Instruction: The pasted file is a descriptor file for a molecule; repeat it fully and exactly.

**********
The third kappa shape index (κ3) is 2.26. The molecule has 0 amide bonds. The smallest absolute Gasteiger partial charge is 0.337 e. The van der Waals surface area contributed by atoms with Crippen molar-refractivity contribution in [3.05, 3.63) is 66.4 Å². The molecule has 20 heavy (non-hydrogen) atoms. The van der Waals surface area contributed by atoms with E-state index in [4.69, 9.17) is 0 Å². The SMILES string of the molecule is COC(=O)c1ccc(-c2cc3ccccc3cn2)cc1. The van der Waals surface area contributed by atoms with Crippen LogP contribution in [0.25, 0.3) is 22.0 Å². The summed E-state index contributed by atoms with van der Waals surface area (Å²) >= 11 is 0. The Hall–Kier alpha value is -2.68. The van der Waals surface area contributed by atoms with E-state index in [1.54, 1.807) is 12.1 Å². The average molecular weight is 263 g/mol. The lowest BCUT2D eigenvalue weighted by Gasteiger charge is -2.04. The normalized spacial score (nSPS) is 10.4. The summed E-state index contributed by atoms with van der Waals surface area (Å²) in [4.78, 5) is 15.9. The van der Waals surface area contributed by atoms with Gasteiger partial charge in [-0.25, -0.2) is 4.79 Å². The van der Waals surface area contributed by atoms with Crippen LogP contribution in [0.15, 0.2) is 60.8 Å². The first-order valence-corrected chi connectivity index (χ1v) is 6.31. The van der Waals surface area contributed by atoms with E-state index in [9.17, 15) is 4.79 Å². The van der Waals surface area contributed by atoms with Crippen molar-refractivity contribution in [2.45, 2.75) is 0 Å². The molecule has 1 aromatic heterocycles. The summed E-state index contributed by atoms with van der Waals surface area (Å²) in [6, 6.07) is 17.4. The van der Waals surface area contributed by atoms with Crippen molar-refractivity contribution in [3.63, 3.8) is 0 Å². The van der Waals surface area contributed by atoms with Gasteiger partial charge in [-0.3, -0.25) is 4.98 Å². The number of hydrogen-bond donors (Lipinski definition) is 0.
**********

The third kappa shape index (κ3) is 2.26. The molecule has 0 amide bonds. The smallest absolute Gasteiger partial charge is 0.337 e. The van der Waals surface area contributed by atoms with Crippen molar-refractivity contribution in [3.05, 3.63) is 66.4 Å². The molecule has 20 heavy (non-hydrogen) atoms. The van der Waals surface area contributed by atoms with E-state index in [4.69, 9.17) is 0 Å². The SMILES string of the molecule is COC(=O)c1ccc(-c2cc3ccccc3cn2)cc1. The van der Waals surface area contributed by atoms with Crippen LogP contribution in [0.25, 0.3) is 22.0 Å². The summed E-state index contributed by atoms with van der Waals surface area (Å²) >= 11 is 0. The Hall–Kier alpha value is -2.68. The van der Waals surface area contributed by atoms with E-state index in [1.54, 1.807) is 12.1 Å². The average molecular weight is 263 g/mol. The lowest BCUT2D eigenvalue weighted by Gasteiger charge is -2.04. The normalized spacial score (nSPS) is 10.4. The summed E-state index contributed by atoms with van der Waals surface area (Å²) in [4.78, 5) is 15.9. The van der Waals surface area contributed by atoms with Gasteiger partial charge in [-0.25, -0.2) is 4.79 Å². The van der Waals surface area contributed by atoms with Crippen LogP contribution in [0.15, 0.2) is 60.8 Å². The first-order valence-corrected chi connectivity index (χ1v) is 6.31. The van der Waals surface area contributed by atoms with E-state index in [9.17, 15) is 4.79 Å². The van der Waals surface area contributed by atoms with Crippen molar-refractivity contribution in [2.45, 2.75) is 0 Å². The molecule has 1 aromatic heterocycles. The summed E-state index contributed by atoms with van der Waals surface area (Å²) in [6, 6.07) is 17.4. The van der Waals surface area contributed by atoms with Crippen molar-refractivity contribution in [3.63, 3.8) is 0 Å². The van der Waals surface area contributed by atoms with Gasteiger partial charge in [-0.3, -0.25) is 4.98 Å². The number of hydrogen-bond donors (Lipinski definition) is 0.